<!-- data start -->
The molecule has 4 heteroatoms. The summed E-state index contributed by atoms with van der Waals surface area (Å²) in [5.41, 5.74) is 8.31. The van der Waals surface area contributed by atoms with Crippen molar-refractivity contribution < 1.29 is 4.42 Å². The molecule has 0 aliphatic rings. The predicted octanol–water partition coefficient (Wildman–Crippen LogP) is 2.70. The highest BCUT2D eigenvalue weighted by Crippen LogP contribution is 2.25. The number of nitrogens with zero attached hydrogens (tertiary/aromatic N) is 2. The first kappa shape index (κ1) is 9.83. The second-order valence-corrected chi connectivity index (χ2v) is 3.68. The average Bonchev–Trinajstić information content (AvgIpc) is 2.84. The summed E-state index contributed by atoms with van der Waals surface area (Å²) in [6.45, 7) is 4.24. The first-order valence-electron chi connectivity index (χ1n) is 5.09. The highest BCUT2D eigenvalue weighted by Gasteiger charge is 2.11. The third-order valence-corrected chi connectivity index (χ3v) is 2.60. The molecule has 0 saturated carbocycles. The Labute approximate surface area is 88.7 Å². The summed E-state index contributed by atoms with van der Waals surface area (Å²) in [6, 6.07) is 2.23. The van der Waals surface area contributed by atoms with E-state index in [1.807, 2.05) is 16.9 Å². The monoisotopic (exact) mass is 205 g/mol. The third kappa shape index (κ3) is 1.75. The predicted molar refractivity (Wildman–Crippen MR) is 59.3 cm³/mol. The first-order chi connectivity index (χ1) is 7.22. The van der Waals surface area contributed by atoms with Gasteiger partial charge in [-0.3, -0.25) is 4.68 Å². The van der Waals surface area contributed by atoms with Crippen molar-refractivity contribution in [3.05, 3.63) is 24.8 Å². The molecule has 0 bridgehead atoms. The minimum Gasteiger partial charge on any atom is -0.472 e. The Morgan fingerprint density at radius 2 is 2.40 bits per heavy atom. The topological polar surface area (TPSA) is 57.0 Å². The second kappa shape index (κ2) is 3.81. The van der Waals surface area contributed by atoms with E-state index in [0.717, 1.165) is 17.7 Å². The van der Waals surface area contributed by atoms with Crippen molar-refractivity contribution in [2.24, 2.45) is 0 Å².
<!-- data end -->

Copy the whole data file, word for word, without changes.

The molecule has 4 heteroatoms. The summed E-state index contributed by atoms with van der Waals surface area (Å²) in [5.41, 5.74) is 8.31. The van der Waals surface area contributed by atoms with Crippen molar-refractivity contribution < 1.29 is 4.42 Å². The molecule has 0 aliphatic rings. The predicted octanol–water partition coefficient (Wildman–Crippen LogP) is 2.70. The highest BCUT2D eigenvalue weighted by Crippen LogP contribution is 2.25. The number of nitrogens with zero attached hydrogens (tertiary/aromatic N) is 2. The first kappa shape index (κ1) is 9.83. The second-order valence-corrected chi connectivity index (χ2v) is 3.68. The average Bonchev–Trinajstić information content (AvgIpc) is 2.84. The summed E-state index contributed by atoms with van der Waals surface area (Å²) in [6.45, 7) is 4.24. The first-order valence-electron chi connectivity index (χ1n) is 5.09. The highest BCUT2D eigenvalue weighted by Gasteiger charge is 2.11. The third-order valence-corrected chi connectivity index (χ3v) is 2.60. The molecule has 0 saturated carbocycles. The Labute approximate surface area is 88.7 Å². The summed E-state index contributed by atoms with van der Waals surface area (Å²) in [6, 6.07) is 2.23. The van der Waals surface area contributed by atoms with E-state index in [1.807, 2.05) is 16.9 Å². The monoisotopic (exact) mass is 205 g/mol. The third kappa shape index (κ3) is 1.75. The predicted molar refractivity (Wildman–Crippen MR) is 59.3 cm³/mol. The first-order chi connectivity index (χ1) is 7.22. The van der Waals surface area contributed by atoms with Gasteiger partial charge in [-0.3, -0.25) is 4.68 Å². The van der Waals surface area contributed by atoms with Crippen molar-refractivity contribution in [3.05, 3.63) is 24.8 Å². The molecule has 0 bridgehead atoms. The minimum Gasteiger partial charge on any atom is -0.472 e. The Morgan fingerprint density at radius 2 is 2.40 bits per heavy atom. The topological polar surface area (TPSA) is 57.0 Å². The second kappa shape index (κ2) is 3.81. The van der Waals surface area contributed by atoms with E-state index in [0.717, 1.165) is 17.7 Å². The van der Waals surface area contributed by atoms with Crippen molar-refractivity contribution in [2.24, 2.45) is 0 Å².